|It all begins with me |
Thursday, May 18 2017
As we go about our day to day business, we interface and interact with others in many ways and on varied levels. Invariably, at some point we almost always end up lamenting deeply about “the crime situation” in Trinidad and Tobago.
Not surprisingly, there always seems to be some mysterious other – usually another person – at whose feet we cast blame for what we believe to be the downward spiral of our society.
This “other” to whom we refer with disdain, could at any given time be the Government, the Opposition, another ethnic group, people who reside in low income areas; a delinquent parent, wealthy business people; individuals at the helm of the (failing) education system and so forth.
Sadly, we seldom seek to examine that person reflecting at us in the mirror – our very own selves.
Most of us would become infuriated if anybody were to suggest that we were a criminal or that we committed a criminal act. That has its bearings in the fact that we continue to view ourselves as fine, upstanding people who do nothing but struggle to get by each day, doing the best we can with what we have.
If we broke that red light, it was because we were late, or going too fast to stop; if we chose to drink and drive it was because we knew we could hold our liquor, and we are, in fact, expert drivers; if we littered, it was because there was a lot of garbage on the streets anyway, or there was no bin within walking distance; if we built without the correct approvals on the hillsides, it was because local officials are too sluggish and burdensome bureaucracy would cause us to miss profitable opportunities.
Similarly, hollow types of reason are offered when we make the choice to talk on our mobile phones while driving; the excuse might well be that we have important deadlines to meet, and in any case, we are capable of multitasking.
Some of us even delight in regaling our friends with stories about how cleverly and cunningly we have evaded being caught by the police! Interestingly, the scenarios mentioned previously are all examples of crimes which carry penalties under the law. What, then, does that intrinsically say about us? By focusing only on what is categorised as “serious crime” such as murder and robberies, we ultimately miss the opportunity to play a part in fixing crime. That is not to say that unlawful killings and violent robberies do not warrant special attention and activation of harsher pursuit and penalties.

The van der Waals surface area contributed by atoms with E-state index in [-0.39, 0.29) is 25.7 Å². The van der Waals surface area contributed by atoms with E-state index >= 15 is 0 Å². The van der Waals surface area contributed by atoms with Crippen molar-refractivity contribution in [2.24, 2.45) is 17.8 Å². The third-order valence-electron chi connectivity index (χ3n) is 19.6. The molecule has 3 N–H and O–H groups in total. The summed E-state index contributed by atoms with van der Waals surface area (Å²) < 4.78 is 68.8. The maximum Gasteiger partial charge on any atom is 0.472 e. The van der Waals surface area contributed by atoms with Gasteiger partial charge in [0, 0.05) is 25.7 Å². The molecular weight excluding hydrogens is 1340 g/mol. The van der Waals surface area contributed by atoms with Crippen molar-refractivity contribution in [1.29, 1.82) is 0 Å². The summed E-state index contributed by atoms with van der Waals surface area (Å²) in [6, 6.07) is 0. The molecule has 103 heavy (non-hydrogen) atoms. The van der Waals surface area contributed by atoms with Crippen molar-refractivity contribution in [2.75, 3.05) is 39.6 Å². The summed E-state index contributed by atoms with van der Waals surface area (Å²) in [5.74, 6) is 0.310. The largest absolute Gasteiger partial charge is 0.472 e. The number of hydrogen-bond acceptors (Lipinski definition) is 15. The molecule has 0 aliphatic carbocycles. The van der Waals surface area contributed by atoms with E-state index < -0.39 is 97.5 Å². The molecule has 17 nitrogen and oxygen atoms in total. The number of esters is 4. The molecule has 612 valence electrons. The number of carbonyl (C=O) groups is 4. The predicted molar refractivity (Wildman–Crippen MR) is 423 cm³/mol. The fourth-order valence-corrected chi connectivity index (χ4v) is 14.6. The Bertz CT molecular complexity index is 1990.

In the final analysis, when we engage in any degree of unlawful activity, we are sending a message to impressionable minds that it is alright to do wrong - once you do not get caught. In other words, seek to get ahead by any means necessary and forget about the consequences to others.
To be a law-abiding citizen takes discipline and the desire to do the right thing, even when no one watching.
As responsible individuals, we need to foster a culture of zero tolerance for any form of illegal activity or act – no matter if the perpetrator is a business woman, your favoured government official, a pastor, priest or pundit.
It is only through our awareness of what is right and what is wrong that we can begin to change our ways and appreciate that whatever we do bears consequences for our fellow citizens - in particular, our children and youth.
If we each were to make small but incremental changes and influence our immediate circles to do the same, it would bring nothing but good to our beloved country, Trinidad and Tobago.